Kraft Heinz’s chief executive is leaving the food company after a profit warning that shook the global consumer goods industry.
Bernardo Hees will be replaced at the start of July by Miguel Patricio, an executive at the brewer Anheuser-Busch InBev, backed by the founders of New York-based investment group 3G Capital, which controls Kraft Heinz.
Mr Patricio said on Monday that he was aware of the challenges ahead of him as shoppers shun in increasing numbers the packaged fare that has been the company’s mainstay for decades.
Yet the 52-year-old said he was confident he could revive the fortunes of the Chicago-based group, which makes Kraft processed cheese, Heinz tomato ketchup and HP Sauce. “There is nothing sweeter in life than a turnaround,” he said.
Mr Hees joins a growing list of top executives in the sector to depart in the face of rapidly changing consumer tastes. The chief executives of Unilever, PepsiCo and Colgate-Palmolive are among those to have left in the past few months.
However, the sudden decline in fortunes at Kraft Heinz, created in a 2015 mega-merger engineered by 3G and Warren Buffett's Berkshire Hathaway, has been the industry's biggest upset in recent years.
Kraft Heinz took a $15 billion (€13 billion) writedown in February to reflect a decline in the value of some of its biggest brands. The company also revealed it had received a subpoena from the US securities and exchange commission and cut its dividend by a third.
The ensuing share-price collapse prompted Mr Buffett, whose Berkshire Hathaway has a 27 per cent stake, to admit he had overpaid for Kraft's merger with Heinz. Mr Buffett and 3G Capital bought Heinz in 2013 and merged it with Kraft two years later, valuing Kraft at $63 billion (€55.9 billion).
Kraft Heinz shares ticked up 1.5 per cent on Monday to $33.46, giving it a market capitalisation of $40 billion (€35.5 billion). The Chicago-based company was valued at $89 billion (€79 billion) when it floated on the stock market in the 2015 deal.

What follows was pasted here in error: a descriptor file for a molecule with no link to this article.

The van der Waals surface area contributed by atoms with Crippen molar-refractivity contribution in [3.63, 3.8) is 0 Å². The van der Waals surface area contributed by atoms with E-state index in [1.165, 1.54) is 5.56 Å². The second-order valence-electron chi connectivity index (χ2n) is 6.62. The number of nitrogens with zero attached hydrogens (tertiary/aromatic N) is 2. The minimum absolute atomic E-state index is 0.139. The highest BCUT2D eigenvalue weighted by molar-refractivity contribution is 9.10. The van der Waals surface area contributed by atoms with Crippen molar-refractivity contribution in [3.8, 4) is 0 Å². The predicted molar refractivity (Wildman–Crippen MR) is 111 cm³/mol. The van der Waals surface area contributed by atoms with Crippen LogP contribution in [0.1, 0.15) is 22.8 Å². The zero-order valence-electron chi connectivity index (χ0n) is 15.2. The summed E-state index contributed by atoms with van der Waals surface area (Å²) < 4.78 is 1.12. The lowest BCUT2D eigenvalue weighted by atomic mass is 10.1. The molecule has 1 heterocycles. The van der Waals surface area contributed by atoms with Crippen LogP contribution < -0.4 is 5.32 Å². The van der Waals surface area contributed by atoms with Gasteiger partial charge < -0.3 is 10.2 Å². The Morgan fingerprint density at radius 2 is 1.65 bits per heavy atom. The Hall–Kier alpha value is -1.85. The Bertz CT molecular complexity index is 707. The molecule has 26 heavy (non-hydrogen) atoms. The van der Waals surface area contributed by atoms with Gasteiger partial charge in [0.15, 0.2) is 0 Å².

Mr Patricio said he wanted Kraft Heinz to anticipate new consumer trends rather than react to them and added that he was open to partnerships with other innovative consumer groups and even universities to help.
The incoming chief executive said he would also work on a new growth strategy – but that his focus would predominantly be on organic growth rather than dealmaking, which has long been a hallmark of 3G. That marks a shift in tone from Mr Hees, who signalled even after the profit warning that the company had an appetite for more acquisitions.
A native of Portugal, Mr Patricio's priorities in the first two months include becoming familiar with the company's workforces, its culture and the numbers behind the business. "Bernardo [Hees] concluded the first phase," he said in an interview. "I bring to the table a new background."
He has spent two decades at AB InBev, including as global chief marketing officer between 2012 and 2018. Most recently he worked closely with Carlos Brito, the drinks company's chief executive, as chief special global projects officer.
“I can contribute in a different way . . . making the company more consumer-centric,” he said.
Mr Patricio, who lives in Connecticut, will relocate to Chicago to take up the position. Insiders said Kraft Heinz's directors signed off on the appointment at a board meeting last week, having considered several other candidates.
They said Mr Hees’ departure was mutual and that the outgoing chief executive would work on other projects for 3G as a partner.
Mr Hees (49), is a long time 3G executive who oversaw the original Heinz purchase and subsequent merger. Alex Behring, the 3G executive who chairs Kraft Heinz, said in a statement: "We appreciate his contributions."
Mr Hees said in the statement: “It has been an honour to serve as CEO of Kraft Heinz and to see it through its transformation over the past six years. I have confidence that Miguel and the team will take Kraft Heinz to new heights.”
– Copyright The Financial Times Limited 2019